The important thing is that workflow logic should be owned and controlled by services rather than being defined through a centralised repository. This can be a surprisingly fine line. Routing flows between services is one thing, but most workflows at least involve some element of decision logic. This may be trivial at first, but over time, the scope of this can creep so the engine becomes a repository for "hidden" business logic.
Housing business logic in a centralised platform can give rise to many of the problems that affected enterprise service buses or yore. All the knowledge and expertise for this style of platform tends to become concentrated in a small infrastructure team rather than development teams who are familiar with the domain. The can result in a byzantine well of complexity that everybody is scared to change.
More importantly perhaps, you’ll never be able to get rid of it. Your entire infrastructure will be married to a gigantic single point of failure based on an arcane file format. The horror of having to decode masses of JSON or YAML files accumulated over time will become a formidable barrier to change.
Can sagas help?
One of the main problems with distributing processes across services is handling failure. If a process fails in one service, it can be difficult to unwind a bunch of half-completed actions through different services.
The saga pattern provides a more decentralised approach for handling failure in a workflow. Each individual step is expected to provide a compensating action for when something goes wrong. This allows you to manage distributed transactions by providing a means of enforcing data consistency between across services. If something goes wrong, an event can be used to ensure that each service takes a compensating action to deal with failure such as a rollback.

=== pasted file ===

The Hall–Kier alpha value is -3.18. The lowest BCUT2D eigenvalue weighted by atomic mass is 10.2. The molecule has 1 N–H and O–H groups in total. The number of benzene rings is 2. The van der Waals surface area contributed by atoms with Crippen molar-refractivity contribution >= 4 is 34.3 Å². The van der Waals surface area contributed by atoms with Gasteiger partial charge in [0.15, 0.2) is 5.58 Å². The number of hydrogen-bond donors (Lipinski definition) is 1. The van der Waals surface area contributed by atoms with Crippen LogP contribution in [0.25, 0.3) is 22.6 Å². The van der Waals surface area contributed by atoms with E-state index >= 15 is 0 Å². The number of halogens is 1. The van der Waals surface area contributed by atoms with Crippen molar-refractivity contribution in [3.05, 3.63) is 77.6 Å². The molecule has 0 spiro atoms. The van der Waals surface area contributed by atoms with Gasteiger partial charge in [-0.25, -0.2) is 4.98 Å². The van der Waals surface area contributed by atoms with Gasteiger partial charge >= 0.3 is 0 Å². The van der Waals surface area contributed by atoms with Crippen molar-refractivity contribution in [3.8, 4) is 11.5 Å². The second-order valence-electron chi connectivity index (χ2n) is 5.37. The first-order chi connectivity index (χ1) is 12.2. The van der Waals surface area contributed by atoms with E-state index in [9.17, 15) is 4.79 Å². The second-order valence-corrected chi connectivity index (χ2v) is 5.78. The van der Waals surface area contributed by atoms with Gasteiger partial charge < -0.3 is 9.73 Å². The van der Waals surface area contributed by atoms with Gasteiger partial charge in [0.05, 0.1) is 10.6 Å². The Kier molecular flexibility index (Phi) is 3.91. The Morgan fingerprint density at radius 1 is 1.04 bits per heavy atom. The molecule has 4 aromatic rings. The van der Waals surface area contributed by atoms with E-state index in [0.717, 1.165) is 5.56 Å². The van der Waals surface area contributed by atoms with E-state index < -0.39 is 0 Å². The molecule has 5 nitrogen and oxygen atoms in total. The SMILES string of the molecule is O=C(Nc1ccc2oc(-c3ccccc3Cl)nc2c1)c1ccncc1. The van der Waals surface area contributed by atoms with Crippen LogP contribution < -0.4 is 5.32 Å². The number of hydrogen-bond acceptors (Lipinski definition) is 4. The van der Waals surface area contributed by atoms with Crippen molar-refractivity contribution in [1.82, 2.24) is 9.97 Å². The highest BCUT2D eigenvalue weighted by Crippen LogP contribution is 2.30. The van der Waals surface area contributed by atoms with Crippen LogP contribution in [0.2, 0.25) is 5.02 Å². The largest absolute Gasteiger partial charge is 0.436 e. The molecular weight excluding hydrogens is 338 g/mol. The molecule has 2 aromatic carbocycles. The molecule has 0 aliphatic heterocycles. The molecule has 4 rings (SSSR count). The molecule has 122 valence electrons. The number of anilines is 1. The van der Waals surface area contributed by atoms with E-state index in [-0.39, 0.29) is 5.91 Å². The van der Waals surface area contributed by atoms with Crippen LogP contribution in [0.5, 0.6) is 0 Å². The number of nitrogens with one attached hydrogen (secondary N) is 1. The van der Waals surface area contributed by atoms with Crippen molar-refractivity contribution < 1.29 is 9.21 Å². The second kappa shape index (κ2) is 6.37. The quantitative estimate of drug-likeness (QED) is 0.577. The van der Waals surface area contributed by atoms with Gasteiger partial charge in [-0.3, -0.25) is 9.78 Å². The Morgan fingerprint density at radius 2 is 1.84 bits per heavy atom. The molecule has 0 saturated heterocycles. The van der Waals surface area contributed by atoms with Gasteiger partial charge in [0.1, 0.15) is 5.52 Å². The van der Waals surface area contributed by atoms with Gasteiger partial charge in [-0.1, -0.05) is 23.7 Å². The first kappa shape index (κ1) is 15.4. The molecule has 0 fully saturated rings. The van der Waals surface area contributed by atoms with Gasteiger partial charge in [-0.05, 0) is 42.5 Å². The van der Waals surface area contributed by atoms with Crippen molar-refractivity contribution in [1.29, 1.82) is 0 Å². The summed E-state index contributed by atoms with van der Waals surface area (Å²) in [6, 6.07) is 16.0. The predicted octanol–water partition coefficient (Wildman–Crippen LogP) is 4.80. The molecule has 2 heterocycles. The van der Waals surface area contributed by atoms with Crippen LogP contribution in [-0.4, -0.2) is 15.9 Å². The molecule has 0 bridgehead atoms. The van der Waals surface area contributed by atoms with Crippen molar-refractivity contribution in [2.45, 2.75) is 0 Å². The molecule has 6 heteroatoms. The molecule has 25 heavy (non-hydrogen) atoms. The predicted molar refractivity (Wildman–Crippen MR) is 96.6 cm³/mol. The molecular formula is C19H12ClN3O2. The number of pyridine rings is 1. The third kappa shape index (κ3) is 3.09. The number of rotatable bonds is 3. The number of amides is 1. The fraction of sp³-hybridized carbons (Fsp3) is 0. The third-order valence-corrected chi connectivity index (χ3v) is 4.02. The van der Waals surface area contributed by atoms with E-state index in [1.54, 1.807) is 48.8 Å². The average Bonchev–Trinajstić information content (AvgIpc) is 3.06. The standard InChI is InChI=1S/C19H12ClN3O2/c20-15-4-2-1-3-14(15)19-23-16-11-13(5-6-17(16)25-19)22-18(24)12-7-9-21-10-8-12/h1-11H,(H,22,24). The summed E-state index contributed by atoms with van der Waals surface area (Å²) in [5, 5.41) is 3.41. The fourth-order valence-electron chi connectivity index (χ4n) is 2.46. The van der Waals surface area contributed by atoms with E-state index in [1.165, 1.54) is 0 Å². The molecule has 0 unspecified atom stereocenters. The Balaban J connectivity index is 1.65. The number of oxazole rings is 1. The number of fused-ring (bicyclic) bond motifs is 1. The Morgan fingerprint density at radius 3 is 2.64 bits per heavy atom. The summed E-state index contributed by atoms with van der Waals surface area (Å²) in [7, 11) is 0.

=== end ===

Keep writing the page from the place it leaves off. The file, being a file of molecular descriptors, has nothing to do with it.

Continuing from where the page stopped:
Unfortunately, sagas only partially solve the problem. They are a useful way of dealing with failure in a distributed system, but you still need to consider what to do around providing visibility, monitoring and remote management of workflows.
Many saga implementations involve some form of central co-ordinator to solve these problems. This brings us back to many of the problems of workflow engines – particularly the single point of failure – but it should just provide co-ordination and visibility rather than implementing logic.
Choosing between choreography and orchestration
There are two approaches to managing long running processes in event-based architectures. You can distribute your decision making so that processes are executed through decentralised choreography. Alternatively, you can centralise decision making to orchestrate the execution of your processes.
Distributed choreography is only possible if you have a well-evolved infrastructure. Any service-based collaboration should make heavy use of log collation and monitoring tools. If collation identifiers are sent with commands and events then you can trace a long running process as it works its way through a service infrastructure. Failures can be easily identified, retries automated or recovery strategies put into play.
Alternatively, you can make co-ordination a specific responsibility. You can make individual services responsible for owning processes, while the infrastructure used to manage them is provided as shared infrastructure. The important thing is that process management does not become a centralised service that takes place outside of all the services, away from all the development teams who should be directly responsible for implementing them.